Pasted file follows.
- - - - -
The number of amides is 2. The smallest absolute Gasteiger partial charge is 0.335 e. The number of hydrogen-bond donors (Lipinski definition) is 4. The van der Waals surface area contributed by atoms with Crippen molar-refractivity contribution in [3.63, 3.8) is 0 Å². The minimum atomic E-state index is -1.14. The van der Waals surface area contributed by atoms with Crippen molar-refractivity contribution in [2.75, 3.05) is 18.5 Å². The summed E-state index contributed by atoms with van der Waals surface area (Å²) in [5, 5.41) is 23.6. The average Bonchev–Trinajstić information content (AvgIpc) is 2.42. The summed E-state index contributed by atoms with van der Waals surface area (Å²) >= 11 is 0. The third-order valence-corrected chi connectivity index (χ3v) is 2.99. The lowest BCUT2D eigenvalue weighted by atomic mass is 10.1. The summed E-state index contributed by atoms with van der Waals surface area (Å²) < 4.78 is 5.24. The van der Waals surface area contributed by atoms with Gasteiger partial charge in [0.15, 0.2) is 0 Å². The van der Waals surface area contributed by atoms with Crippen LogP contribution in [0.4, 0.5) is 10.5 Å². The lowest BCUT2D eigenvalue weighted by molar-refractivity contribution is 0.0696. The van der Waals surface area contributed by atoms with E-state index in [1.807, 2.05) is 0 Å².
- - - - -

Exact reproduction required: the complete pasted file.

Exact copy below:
The number of amides is 2. The smallest absolute Gasteiger partial charge is 0.335 e. The number of hydrogen-bond donors (Lipinski definition) is 4. The van der Waals surface area contributed by atoms with Crippen molar-refractivity contribution in [3.63, 3.8) is 0 Å². The minimum atomic E-state index is -1.14. The van der Waals surface area contributed by atoms with Crippen molar-refractivity contribution in [2.75, 3.05) is 18.5 Å². The summed E-state index contributed by atoms with van der Waals surface area (Å²) in [5, 5.41) is 23.6. The average Bonchev–Trinajstić information content (AvgIpc) is 2.42. The summed E-state index contributed by atoms with van der Waals surface area (Å²) >= 11 is 0. The third-order valence-corrected chi connectivity index (χ3v) is 2.99. The lowest BCUT2D eigenvalue weighted by atomic mass is 10.1. The summed E-state index contributed by atoms with van der Waals surface area (Å²) < 4.78 is 5.24. The van der Waals surface area contributed by atoms with Gasteiger partial charge in [0.15, 0.2) is 0 Å². The van der Waals surface area contributed by atoms with Crippen LogP contribution in [0.4, 0.5) is 10.5 Å². The lowest BCUT2D eigenvalue weighted by molar-refractivity contribution is 0.0696. The van der Waals surface area contributed by atoms with E-state index in [1.807, 2.05) is 0 Å².